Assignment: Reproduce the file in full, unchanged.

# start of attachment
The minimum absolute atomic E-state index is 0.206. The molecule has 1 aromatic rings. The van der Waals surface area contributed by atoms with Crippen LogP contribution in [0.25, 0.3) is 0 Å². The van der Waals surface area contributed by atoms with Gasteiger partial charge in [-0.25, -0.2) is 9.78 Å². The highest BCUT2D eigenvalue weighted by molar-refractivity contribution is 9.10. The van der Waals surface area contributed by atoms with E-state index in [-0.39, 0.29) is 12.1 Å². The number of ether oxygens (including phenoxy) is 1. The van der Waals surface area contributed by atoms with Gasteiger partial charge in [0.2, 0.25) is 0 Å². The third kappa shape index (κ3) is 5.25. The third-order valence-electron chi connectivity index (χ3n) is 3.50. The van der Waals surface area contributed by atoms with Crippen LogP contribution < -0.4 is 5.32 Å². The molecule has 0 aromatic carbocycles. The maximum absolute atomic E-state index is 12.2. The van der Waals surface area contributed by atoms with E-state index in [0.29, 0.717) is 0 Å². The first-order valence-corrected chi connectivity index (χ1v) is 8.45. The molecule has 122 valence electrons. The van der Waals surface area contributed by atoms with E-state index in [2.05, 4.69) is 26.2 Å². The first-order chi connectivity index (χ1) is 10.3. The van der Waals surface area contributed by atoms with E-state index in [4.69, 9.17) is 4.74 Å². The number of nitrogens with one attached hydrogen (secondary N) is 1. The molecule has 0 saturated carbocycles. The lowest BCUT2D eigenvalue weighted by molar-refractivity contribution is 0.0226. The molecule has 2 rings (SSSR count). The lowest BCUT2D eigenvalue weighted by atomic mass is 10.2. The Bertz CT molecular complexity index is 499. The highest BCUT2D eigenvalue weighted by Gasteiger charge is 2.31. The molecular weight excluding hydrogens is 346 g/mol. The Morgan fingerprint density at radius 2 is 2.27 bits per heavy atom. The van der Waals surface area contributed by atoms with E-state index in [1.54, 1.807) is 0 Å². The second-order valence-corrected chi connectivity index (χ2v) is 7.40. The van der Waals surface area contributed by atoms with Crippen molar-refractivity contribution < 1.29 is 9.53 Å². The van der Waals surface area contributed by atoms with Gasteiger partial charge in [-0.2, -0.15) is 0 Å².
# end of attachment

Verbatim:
The minimum absolute atomic E-state index is 0.206. The molecule has 1 aromatic rings. The van der Waals surface area contributed by atoms with Crippen LogP contribution in [0.25, 0.3) is 0 Å². The van der Waals surface area contributed by atoms with Gasteiger partial charge in [-0.25, -0.2) is 9.78 Å². The highest BCUT2D eigenvalue weighted by molar-refractivity contribution is 9.10. The van der Waals surface area contributed by atoms with E-state index in [-0.39, 0.29) is 12.1 Å². The number of ether oxygens (including phenoxy) is 1. The van der Waals surface area contributed by atoms with Gasteiger partial charge in [0.2, 0.25) is 0 Å². The third kappa shape index (κ3) is 5.25. The third-order valence-electron chi connectivity index (χ3n) is 3.50. The van der Waals surface area contributed by atoms with Crippen LogP contribution < -0.4 is 5.32 Å². The molecule has 0 aromatic carbocycles. The maximum absolute atomic E-state index is 12.2. The van der Waals surface area contributed by atoms with E-state index in [0.29, 0.717) is 0 Å². The first-order valence-corrected chi connectivity index (χ1v) is 8.45. The molecule has 122 valence electrons. The van der Waals surface area contributed by atoms with E-state index in [2.05, 4.69) is 26.2 Å². The first-order chi connectivity index (χ1) is 10.3. The van der Waals surface area contributed by atoms with E-state index in [4.69, 9.17) is 4.74 Å². The number of nitrogens with one attached hydrogen (secondary N) is 1. The molecule has 0 saturated carbocycles. The lowest BCUT2D eigenvalue weighted by molar-refractivity contribution is 0.0226. The molecule has 2 rings (SSSR count). The lowest BCUT2D eigenvalue weighted by atomic mass is 10.2. The Bertz CT molecular complexity index is 499. The highest BCUT2D eigenvalue weighted by Gasteiger charge is 2.31. The molecular weight excluding hydrogens is 346 g/mol. The Morgan fingerprint density at radius 2 is 2.27 bits per heavy atom. The van der Waals surface area contributed by atoms with E-state index in [1.54, 1.807) is 0 Å². The second-order valence-corrected chi connectivity index (χ2v) is 7.40. The van der Waals surface area contributed by atoms with Crippen molar-refractivity contribution < 1.29 is 9.53 Å². The van der Waals surface area contributed by atoms with Gasteiger partial charge in [-0.2, -0.15) is 0 Å².